Has UK Uncut got the arguments wrong?

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Mark Lee is a man I respect. He has published a piece on UK Uncut saying that for eight reason it has got its arguments on tax wrong.

Given I am not responsible for UK Uncut's arguments on tax This is something on which I can stand back and offer dispassionate comment. So let's look at what Mark argues:

1 - Who is to blame for the UK's complex tax system?

Labour, Mark says.He argues the Coalition Government have promised a new approach and the evidence todate is that they will do as they have promised.

2 - Who let the Big Companies reduce their tax bills?

The unpaid taxes that UKuncut complain about relate to the 13 years that Labour were in power. You can't blame the Coalition Government for tax avoided before they were elected.

3 - The Coaltion Government are taking action to reduce aggressive corporate tax avoidance

The Coalition Government has announced numerous anti-avoidance tax rules to further reduce the opportunities for aggressive tax avoidance. They aren't ignoring the issue.

4 - Who is the bad guy here?

Either UKuncut is protesting about the Coaltion Government's cuts or about tax avoidance being allowed to continue. Either way the complaint is against the Government rather than against the workers and customers of the stores being attacked by the protests.

5 - There is a degree of naivity at stake here - especially by protesters who don't pay tax

Only a minority of the protesting students have ever paid tax on their earnings. Most employees who pay tax through the PAYE system are understandably frustrated at how much of their pay goes in tax. They want to pay less. If they could, they would. The tax rules for employees make this more difficult than for the self employed and for business owners. But it's still a natural reaction. Those who've not paid tax to date seem not to have conisdered what their reaction will be to the payment of tax.

6 - And there are clear double standards too

Almost every self employed person and small business operator in the UK expects their accountant or tax adviser to help them pay less tax than they otherwise would do so. I wrote a piece recently: Doesn't everyone try to avoid or evade taxes? Common requests are "What can I do to pay less tax?" "What can you do to reduce my tax bill?"and so on. As long as such tax avoidance is within the rules they break no laws. Why should big businesses be held to a different standard?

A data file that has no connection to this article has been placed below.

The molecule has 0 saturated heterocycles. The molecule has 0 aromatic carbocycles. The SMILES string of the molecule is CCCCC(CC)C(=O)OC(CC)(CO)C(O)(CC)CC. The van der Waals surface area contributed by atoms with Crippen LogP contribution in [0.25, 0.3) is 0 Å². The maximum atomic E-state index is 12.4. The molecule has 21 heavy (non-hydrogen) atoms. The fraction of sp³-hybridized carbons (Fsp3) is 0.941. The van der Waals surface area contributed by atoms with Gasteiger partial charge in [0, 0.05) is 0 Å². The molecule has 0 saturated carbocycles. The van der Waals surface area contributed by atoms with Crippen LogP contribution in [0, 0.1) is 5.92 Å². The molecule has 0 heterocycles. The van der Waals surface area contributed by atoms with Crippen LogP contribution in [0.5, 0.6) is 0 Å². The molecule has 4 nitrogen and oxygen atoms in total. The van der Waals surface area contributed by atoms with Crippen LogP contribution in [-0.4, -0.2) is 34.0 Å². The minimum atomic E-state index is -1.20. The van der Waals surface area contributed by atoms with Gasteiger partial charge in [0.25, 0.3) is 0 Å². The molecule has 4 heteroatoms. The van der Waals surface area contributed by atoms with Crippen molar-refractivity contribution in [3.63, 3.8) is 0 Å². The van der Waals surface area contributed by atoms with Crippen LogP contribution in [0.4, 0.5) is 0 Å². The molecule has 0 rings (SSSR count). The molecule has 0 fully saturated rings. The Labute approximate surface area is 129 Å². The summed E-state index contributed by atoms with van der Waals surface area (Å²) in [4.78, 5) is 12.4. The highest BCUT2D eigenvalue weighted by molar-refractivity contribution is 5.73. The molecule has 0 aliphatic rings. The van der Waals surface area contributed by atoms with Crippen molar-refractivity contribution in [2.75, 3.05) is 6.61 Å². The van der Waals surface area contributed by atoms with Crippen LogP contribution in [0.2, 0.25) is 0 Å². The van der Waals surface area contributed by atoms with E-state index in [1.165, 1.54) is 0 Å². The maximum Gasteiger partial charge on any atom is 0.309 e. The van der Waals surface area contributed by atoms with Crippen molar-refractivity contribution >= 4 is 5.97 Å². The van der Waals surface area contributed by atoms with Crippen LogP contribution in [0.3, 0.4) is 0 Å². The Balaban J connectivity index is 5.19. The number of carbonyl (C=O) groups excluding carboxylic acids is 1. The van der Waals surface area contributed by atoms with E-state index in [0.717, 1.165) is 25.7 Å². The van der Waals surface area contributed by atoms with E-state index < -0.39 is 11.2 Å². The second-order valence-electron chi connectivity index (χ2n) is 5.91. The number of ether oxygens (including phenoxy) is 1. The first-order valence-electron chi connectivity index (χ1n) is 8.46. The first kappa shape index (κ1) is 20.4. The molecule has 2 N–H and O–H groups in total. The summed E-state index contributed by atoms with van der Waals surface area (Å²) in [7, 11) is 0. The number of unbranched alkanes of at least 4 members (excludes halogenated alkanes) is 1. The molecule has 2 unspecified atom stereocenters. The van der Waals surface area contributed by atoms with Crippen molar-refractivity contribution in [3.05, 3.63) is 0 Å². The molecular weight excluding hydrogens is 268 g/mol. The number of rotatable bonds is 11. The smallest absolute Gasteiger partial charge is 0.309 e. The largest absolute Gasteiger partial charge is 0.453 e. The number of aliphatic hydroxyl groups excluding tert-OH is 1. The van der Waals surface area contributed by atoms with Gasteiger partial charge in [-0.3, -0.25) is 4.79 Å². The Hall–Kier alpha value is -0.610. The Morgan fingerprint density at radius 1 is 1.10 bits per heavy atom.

7 - What about tax avoidance by footballers and football clubs?

Not only do top players receive outrageously high salaries but their contracts invariably entitle them to payments for 'image rights'. Substantial amounts of tax are avoided (legally - most of the time) but no one seems to care, except HMRC who regularly petition Governments (old and new) to change the rules to limit the capacity for such tax avoidance. However it seems no one wants to protest outside football clubs though to make these "wealthy tax avoiders pay!".

8 - No one pays tax unless it is due

If an individual or a company arranges their affairs so that less tax is payable than would otherwise be the case, that is all they will pay. Paying more than this isn't an option. If there was a way in which you could change things and be liable to pay extra tax in future years, it's likely to take some time to make the necessary changes to your business structure etc. Simply stated, no one should be expected to make excessive payments to the taxman. And even if they did, HMRC's computers would simply show such sums as overpayments and then refund them at a later date!

I hate to say it but Mark really has missed some very important points here.

First, let's be quite clear that no one is I hope saying tax compliance is wrong. Mark seems to have argued for the difference between tax avoidance and tax compliance on a number of occasions - a difference I explain here. Of course people are allowed to organise their affairs how they will within the constraints of tax compliance - but that still means the economic substance is consistent with the form in which transactions are reported for tax - and that does, for example, by definition exclude offshore structures where almost without exception this cannot be true. In that case, with the very greatest of respect to Mark he is choosing to utterly miss the point in what he argues, or the fact that there is a valid and invalid spectrum of choice within the tax system, and instead resorts to the standard "it's legal so it's OK argument" of so many in the tax profession. I expected better of him and his Network.

Second, Mark shows undoubted political bias in many of his opening comments. First, of course Labour created a great deal of legislation - but vast amounts of it were to tackle the concerted attack on the tax system from the tax profession. Much of the 2004 Finance Act was designed to create the Disclosure of Tax Avoidance Schemes arrangements that have been very successful in tackling a great deal of abuse. Over many years a great deal was done to tackle trust abuse, as well. I could go on, and on. The point is that Mark was one of those from the ICAEW arguing regularly for tax simplification but never for a general anti-avoidance provision. The real motive of the ICAEW approach was little different at the end of the day from the flat tax brigade - it was a way of arguing for rolling back the tax frontiers that were bound to reduce the burden of tax on business and to increase it on the employed. I'm sorry Mark - but your argument is disingenuous. The reality is that tax legislation expanded to tackle abuse, and not to create loopholes. And the abuse came from the tax profession.